The treaty was signed by "P. Chouteau; E. B. Clemson, Captain First Regiment Infantry; L. Lorimer, Lieutenant First Regiment Infantry; Reazen Lewis, sub-agent Indian Affairs," for the United States, and on behalf of the Indians by "Papuisea, the grand chief of the Big Osage, his (x) mark; Nichu Malli, the grand chief of the Little Osage, his (x) mark," and by one "second chief" each of the Big and Little Osage, by ten "little chiefs" of the Big Osage and seven "little chiefs" of the Little Osage, by three "war chiefs" of the Big Osage and two war chiefs of the Little Osage and by forty-two "warriors" of the Big Osage and forty-two "warriors" of the Little Osage. Thus when our children ask us who ruled over this county before "Articles of a treaty made and concluded at Fort Clark, on the right bank of the Missouri, about five miles above the fire prairie, in the territory of Louisiana, the tenth day of November, in the year of our Lord one thousand eight hundred and eight, between Peter Chouteau, Esquire, agent for the Osage, and especially commissioned and instructed to enter into the same by his excellency Meriwether Lewis, governor and superintendent of Indian affairs for the territory aforesaid,in behalf of the United States of America, of the one part, and the chiefs and warriors of the Great and Little Osage, for themselves and their nations respectively, on the other part." the President and the governor of Missouri, we can tell them P-ipuisea and Nichu Malli. Fort Clark was located on the Missouri river between the present city of Lexington and Independence, and by Lewis and Clark while on their expedition to the Pacific coast in 1804. It was at first named Clark in honor of one of the two leaders. After this treaty the name was changed to Fort Osage. Later it was changed to Fort Sibley in honor of George C. Sibley, an army officer. By this treaty with the Osage Indians, a line was established beginning at Fort Clark on the Missouri, five miles above Fire Prairie, and running thence a due south course to the Arkansas river, thence down the same to the Mississippi. All east of this line was relinquished by the Osages to the United States. For sometime thereafter there was some uncertainty as to just where the real line was intended to be. However, there is no question but what it was miles west of the western boundary of Johnson county, perhaps about ten miles, and thus ceded Johnson county to the United States. Other provisions of the treaty provided for a store of goods and a blacksmith to be kept at the point for the protection of the Indians' hunting grounds and for general relations between the United States and the Indians. The total purchase price for "the lands relinquished by the Great and Little Osage was $1200 in money already paid and the yearly payment at Fire Prairie of $1500 in merchandise at the first cost thereof." Thus was Johnson county bought at a cost of less than four cents a square mile cash and five cents a square mile annually in trade. After this treaty the Osages for a number of years frequently returned on hunting expeditions. Many of the old settlers now living in Johnson county often saw Indians here. They were peaceable and friendly and on these return trips were never known to do any greater wrong than to sell baskets and to beg.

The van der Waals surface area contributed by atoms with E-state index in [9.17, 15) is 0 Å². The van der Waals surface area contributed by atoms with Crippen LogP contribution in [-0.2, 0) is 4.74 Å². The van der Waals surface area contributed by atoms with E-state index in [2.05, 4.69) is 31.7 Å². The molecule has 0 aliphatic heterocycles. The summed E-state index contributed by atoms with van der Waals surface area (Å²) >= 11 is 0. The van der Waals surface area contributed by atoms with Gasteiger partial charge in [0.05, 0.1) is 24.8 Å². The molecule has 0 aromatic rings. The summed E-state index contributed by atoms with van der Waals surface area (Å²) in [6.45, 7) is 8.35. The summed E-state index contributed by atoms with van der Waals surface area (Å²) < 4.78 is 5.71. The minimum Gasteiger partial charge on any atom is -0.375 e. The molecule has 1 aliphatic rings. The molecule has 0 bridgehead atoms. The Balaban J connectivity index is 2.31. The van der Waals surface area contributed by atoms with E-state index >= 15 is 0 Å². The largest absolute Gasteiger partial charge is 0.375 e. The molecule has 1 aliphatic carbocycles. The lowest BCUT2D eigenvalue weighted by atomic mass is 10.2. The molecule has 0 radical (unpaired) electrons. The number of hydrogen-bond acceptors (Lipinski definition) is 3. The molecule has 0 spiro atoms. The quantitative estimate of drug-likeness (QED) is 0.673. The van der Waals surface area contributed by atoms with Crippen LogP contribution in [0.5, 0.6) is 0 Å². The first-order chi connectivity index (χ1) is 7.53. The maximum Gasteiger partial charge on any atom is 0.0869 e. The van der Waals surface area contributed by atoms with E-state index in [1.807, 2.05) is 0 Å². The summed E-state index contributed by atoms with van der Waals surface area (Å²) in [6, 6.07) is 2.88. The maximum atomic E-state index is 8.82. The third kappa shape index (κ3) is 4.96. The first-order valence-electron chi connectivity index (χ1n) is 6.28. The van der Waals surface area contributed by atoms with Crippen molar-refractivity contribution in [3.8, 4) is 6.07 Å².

The character of the Indians was like that of the white men, the black men, the brown men and the yellow men. There were good Indians and bad Indians. Physically, Morse says, the Osages were of remarkable height, not many being less than six feet tall, and said to be athletic, well formed and robust, and it is said on good authority that they frequently walked from their villages to trading posts, a distance of sixty miles a day. They talked little, in conversation did not interrupt each other, and except when intoxicated were not noisy. They were not drunkards and were greatly and favorably distinguished from other Indians in their sobriety. Insanity was not known among them. They bore sickness and pain with great fortitude, and were more skilled in medicine than most other Indian tribes. Their chief dependence was hunting but they raised small crops of corn, beans and pumpkins. They entered upon the summer hunt in May and returned about the first of August to gather their crops which had been unattended, unfenced and uncultivated throughout the summer. Each family raised from fifteen to thirty bushels of corn and from one to two bushels of beans and a quantity of dried pumpkins. After the harvest of their crops, about September, they started on another hunting expedition which lasted until about Christmas. They then returned to villages, where they remained until February or March and during that time they would make frequent short hunting trips. In February or March the spring hunt would begin. It started with bear hunting and ended with the beaver hunt. Then the Osage returned to his primitive farm, planted his corn, beans and pumpkin seeds, and began again his yearly circle.